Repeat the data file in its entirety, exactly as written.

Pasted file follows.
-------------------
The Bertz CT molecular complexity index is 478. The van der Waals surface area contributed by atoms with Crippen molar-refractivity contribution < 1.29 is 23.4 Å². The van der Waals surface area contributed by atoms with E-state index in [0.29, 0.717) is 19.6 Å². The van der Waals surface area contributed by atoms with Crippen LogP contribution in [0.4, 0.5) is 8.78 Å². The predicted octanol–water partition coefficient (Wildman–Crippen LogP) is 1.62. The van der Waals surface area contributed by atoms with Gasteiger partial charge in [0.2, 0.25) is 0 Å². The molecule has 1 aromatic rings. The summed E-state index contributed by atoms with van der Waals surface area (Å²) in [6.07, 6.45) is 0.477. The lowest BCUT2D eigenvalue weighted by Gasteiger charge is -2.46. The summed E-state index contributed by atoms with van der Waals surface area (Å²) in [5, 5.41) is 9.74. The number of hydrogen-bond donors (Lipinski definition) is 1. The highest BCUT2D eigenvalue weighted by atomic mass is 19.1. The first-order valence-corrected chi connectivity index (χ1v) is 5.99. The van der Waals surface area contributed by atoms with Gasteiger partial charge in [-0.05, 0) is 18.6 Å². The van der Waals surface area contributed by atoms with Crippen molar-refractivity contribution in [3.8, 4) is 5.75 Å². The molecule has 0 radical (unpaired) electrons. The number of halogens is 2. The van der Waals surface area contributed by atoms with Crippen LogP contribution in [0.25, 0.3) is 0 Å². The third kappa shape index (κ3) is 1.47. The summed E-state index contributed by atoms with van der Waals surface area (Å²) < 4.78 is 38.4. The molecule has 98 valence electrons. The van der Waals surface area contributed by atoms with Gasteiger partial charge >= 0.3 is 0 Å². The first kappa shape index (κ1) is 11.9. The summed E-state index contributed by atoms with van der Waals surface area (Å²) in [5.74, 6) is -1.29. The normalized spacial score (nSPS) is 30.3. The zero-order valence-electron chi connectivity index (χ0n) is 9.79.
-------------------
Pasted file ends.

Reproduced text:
The Bertz CT molecular complexity index is 478. The van der Waals surface area contributed by atoms with Crippen molar-refractivity contribution < 1.29 is 23.4 Å². The van der Waals surface area contributed by atoms with E-state index in [0.29, 0.717) is 19.6 Å². The van der Waals surface area contributed by atoms with Crippen LogP contribution in [0.4, 0.5) is 8.78 Å². The predicted octanol–water partition coefficient (Wildman–Crippen LogP) is 1.62. The van der Waals surface area contributed by atoms with Gasteiger partial charge in [0.2, 0.25) is 0 Å². The molecule has 1 aromatic rings. The summed E-state index contributed by atoms with van der Waals surface area (Å²) in [6.07, 6.45) is 0.477. The lowest BCUT2D eigenvalue weighted by Gasteiger charge is -2.46. The summed E-state index contributed by atoms with van der Waals surface area (Å²) in [5, 5.41) is 9.74. The number of hydrogen-bond donors (Lipinski definition) is 1. The highest BCUT2D eigenvalue weighted by atomic mass is 19.1. The first-order valence-corrected chi connectivity index (χ1v) is 5.99. The van der Waals surface area contributed by atoms with Gasteiger partial charge in [-0.05, 0) is 18.6 Å². The van der Waals surface area contributed by atoms with Crippen molar-refractivity contribution in [3.8, 4) is 5.75 Å². The molecule has 0 radical (unpaired) electrons. The number of halogens is 2. The van der Waals surface area contributed by atoms with Crippen LogP contribution in [0.25, 0.3) is 0 Å². The third kappa shape index (κ3) is 1.47. The summed E-state index contributed by atoms with van der Waals surface area (Å²) < 4.78 is 38.4. The molecule has 98 valence electrons. The van der Waals surface area contributed by atoms with Gasteiger partial charge >= 0.3 is 0 Å². The first kappa shape index (κ1) is 11.9. The summed E-state index contributed by atoms with van der Waals surface area (Å²) in [5.74, 6) is -1.29. The normalized spacial score (nSPS) is 30.3. The zero-order valence-electron chi connectivity index (χ0n) is 9.79.